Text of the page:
The module consists of conventional frontal teaching in class, developing theoretical and mathematical concepts.

### Requirements for participation and examination

#### Desirable prerequisites for participation in the **courses**:

Prerequisite for participation to the module are a mathematical background at the level of beginning MS students in Electrical Engineering (Linear algebra, basic concepts of real calculus and real analysis (e.g., sequences and series of real numbers), basic knowledge of random variables). The course is open to students enrolled in any MSc in EE, CS, Mathematics and Physics.
#### Mandatory requirements for the **module test application**:

No information
### Module completion

#### Grading

graded#### Type of exam

Oral exam#### Language

English#### Duration/Extent:

60 minutes### Duration of the Module

This module can be completed in 2 semesters.

### Maximum Number of Participants

This module is not limited to a number of students.

### Registration Procedures

Course teaching and organization (not module examination enrollment at Examination office/Prüfungsamt) is supported by an ISIS course. Registration details are provided at the beginning of the module in the ISIS course.

### Recommended reading, Lecture notes

#### Lecture notes

Availability: unavailable#### Electronical lecture notes

Availability: availableAdditional information:

Will be provided at the beginning of the courses

Will be provided at the beginning of the courses

#### Literature

Recommended literature |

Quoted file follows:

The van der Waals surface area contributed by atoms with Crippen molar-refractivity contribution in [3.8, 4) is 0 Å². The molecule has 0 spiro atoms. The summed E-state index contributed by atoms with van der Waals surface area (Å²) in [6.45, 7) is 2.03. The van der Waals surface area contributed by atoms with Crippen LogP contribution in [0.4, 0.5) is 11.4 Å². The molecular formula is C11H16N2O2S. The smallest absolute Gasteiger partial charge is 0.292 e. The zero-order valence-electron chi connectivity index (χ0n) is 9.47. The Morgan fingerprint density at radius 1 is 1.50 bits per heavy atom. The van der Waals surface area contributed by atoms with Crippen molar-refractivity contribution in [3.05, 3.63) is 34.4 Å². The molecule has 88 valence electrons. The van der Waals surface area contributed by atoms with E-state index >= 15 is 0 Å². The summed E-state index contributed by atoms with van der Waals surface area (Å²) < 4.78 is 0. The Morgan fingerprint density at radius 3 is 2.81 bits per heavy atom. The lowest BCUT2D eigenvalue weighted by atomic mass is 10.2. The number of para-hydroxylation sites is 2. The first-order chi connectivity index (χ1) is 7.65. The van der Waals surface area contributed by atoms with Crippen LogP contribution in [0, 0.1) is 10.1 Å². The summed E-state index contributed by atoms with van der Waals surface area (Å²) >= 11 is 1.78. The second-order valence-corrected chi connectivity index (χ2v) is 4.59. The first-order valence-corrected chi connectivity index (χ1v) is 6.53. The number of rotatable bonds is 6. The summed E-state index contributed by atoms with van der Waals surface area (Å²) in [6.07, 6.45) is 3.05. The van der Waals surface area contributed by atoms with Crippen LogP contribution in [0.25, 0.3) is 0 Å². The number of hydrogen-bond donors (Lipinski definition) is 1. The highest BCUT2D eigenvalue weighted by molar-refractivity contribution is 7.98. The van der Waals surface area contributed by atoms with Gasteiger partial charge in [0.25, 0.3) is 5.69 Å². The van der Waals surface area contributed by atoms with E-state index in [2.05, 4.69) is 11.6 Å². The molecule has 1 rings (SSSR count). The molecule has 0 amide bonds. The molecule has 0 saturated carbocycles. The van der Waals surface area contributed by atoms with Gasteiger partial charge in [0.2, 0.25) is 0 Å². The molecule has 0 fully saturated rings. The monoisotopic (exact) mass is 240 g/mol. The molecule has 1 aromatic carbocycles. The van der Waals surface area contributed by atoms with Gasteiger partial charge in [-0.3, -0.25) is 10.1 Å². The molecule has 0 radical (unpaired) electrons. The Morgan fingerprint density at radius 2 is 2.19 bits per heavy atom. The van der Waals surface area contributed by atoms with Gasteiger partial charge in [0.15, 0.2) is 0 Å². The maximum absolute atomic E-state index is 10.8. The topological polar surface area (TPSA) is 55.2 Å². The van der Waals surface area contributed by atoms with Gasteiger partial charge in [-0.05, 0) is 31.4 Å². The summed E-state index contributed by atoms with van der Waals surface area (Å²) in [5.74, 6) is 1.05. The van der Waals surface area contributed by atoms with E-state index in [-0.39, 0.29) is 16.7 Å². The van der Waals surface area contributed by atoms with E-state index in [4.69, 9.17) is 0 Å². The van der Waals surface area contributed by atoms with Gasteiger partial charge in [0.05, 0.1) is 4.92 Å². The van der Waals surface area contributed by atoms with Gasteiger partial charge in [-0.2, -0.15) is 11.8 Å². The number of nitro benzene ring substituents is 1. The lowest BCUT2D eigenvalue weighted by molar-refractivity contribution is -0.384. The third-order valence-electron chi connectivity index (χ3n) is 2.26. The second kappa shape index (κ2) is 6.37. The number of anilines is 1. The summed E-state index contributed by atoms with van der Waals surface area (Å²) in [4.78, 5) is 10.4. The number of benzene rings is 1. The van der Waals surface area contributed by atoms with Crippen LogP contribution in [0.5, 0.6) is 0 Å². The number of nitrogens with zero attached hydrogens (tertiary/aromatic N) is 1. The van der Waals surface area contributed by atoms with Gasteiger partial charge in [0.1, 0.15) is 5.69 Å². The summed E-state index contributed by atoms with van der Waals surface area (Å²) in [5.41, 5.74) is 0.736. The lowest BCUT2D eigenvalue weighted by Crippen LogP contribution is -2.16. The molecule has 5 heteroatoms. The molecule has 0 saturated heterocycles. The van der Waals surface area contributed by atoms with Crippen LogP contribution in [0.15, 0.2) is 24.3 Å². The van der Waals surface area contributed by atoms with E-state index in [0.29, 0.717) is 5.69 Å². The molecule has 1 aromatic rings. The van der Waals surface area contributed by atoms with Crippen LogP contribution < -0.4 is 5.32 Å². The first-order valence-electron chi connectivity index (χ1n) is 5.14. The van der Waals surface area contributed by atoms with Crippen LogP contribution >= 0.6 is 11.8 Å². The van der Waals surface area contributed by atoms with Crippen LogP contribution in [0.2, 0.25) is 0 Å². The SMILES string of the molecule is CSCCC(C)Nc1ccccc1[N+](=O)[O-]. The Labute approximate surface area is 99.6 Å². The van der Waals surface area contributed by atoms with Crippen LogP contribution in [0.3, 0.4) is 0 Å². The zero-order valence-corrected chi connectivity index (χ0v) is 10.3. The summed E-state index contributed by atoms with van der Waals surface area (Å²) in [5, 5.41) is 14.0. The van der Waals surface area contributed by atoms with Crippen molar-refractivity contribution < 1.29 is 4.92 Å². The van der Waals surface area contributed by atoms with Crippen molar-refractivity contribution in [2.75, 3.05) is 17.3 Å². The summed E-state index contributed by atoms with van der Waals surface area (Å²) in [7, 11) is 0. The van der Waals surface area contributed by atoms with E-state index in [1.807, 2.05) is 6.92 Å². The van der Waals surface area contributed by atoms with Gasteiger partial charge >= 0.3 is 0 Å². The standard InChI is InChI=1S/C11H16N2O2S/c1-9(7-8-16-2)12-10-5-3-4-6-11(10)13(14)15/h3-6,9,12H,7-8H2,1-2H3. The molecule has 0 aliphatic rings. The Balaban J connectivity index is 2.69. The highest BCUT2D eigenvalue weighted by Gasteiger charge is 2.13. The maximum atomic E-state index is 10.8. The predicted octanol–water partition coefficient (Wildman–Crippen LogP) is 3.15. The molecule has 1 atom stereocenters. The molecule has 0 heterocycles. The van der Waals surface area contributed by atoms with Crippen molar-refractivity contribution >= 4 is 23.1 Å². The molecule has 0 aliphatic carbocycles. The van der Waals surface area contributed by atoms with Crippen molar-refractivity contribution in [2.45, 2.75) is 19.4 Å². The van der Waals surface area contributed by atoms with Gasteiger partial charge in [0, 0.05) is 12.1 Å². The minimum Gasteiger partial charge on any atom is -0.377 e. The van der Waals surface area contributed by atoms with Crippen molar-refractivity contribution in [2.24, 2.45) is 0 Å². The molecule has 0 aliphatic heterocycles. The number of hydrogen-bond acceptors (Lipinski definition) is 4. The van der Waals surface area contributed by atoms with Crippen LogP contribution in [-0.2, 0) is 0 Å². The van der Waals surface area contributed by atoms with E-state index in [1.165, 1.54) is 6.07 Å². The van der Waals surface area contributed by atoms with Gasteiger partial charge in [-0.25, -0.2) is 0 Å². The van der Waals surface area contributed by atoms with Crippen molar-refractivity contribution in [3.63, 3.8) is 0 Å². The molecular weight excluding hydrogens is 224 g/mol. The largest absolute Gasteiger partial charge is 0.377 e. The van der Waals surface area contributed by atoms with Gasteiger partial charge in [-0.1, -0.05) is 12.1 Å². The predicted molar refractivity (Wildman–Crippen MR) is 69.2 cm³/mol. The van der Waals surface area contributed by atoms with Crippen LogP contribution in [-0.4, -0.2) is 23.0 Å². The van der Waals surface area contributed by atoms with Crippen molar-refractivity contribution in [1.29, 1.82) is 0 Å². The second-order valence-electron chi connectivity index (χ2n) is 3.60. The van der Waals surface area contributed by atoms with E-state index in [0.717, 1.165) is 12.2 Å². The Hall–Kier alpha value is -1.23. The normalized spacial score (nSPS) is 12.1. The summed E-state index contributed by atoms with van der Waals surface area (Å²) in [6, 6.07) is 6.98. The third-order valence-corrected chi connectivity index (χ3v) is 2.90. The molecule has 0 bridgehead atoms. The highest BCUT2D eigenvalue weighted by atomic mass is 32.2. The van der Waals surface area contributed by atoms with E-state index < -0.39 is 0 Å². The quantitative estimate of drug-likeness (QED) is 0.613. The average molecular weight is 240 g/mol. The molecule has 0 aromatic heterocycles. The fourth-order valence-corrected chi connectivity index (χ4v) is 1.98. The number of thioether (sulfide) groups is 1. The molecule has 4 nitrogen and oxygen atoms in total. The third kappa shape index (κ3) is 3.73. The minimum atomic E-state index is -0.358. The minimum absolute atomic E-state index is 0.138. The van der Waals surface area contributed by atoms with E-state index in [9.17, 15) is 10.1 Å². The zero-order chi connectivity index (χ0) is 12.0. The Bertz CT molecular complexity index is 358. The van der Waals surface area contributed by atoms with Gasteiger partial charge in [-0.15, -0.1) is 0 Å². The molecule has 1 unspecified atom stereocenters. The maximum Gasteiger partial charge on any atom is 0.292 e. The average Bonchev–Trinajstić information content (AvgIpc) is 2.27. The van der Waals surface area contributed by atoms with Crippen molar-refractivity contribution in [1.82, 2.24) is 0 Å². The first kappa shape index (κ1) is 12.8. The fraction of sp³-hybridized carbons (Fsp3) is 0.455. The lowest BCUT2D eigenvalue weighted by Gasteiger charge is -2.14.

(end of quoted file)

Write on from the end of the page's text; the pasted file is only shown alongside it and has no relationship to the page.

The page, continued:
---|

Censor, Yair, Wei Chen, Patrick L. Combettes, Ran Davidi, and Gabor T. Herman. "On the effectiveness of projection methods for convex feasibility problems with linear inequality constraints." Computational Optimization and Applications 51, no. 3 (2012): 1065-1088. |

Combettes, Patrick L. "The foundations of set theoretic estimation." Proceedings of the IEEE 81, no. 2 (1993): 182-208. |

I. Yamada, M. Yukawa, and M. Yamagishi, Minimizing the Moreau envelope of nonsmooth convex functions over the ﬁxed point set of certain quasi-nonexpansive mappings, IN: Fixed-Point Algorithms for Inverse Problems in Science and Engineering, H. Bauschke, R. Burachick, P. L.Combettes, V. Elser, D. R. Luke, and H. Wolkowicz, Eds. SpringerVerlag, 2011 (in the future, we will be also using a book currently being written by the same authors) |

Luenberger, David G. Optimization by vector space methods. John Wiley & Sons, 1968. |

Rudin, Walter. "Principles of Mathematical Analysis (International Series in Pure & Applied Mathematics)." (1976) – Third Edition. |

Stark, Henry, Yongi Yang, and Yongyi Yang. Vector space projections: a numerical approach to signal and image processing, neural nets, and optics. John Wiley & Sons, Inc., 1998. |

Theodoridis, Sergios, Konstantinos Slavakis, and Isao Yamada. "Adaptive learning in a world of projections." Signal Processing Magazine, IEEE 28.1 (2011): 97-123. |

M. Mohri, A. Rostamizadeh, A. Talwalker. “Foundations of Machine Learning”, MIT Press, 2018 |

R. Vershynin, “High-Dimensional Probability: An Introduction with Applications in Data Science”, Cambridge University Press, 2018 |

M. Wainwright, “High-Dimensional Statistics: A Non-Asymptotic Viewpoint”, Cambridge University Press, 2019 |

S. Shalev-Schwartz, S. Ben-David, ”Understanding Machine Learning: From Theory to Algorithms”, Cambridge University Press, 2014 |

### Assigned Degree Programs

#### This module is used in the following Degree Programs (new System):

#### This moduleversion is used in the following modulelists:

**Students of other degrees can participate in this module without capacity testing.**

### Miscellaneous

No information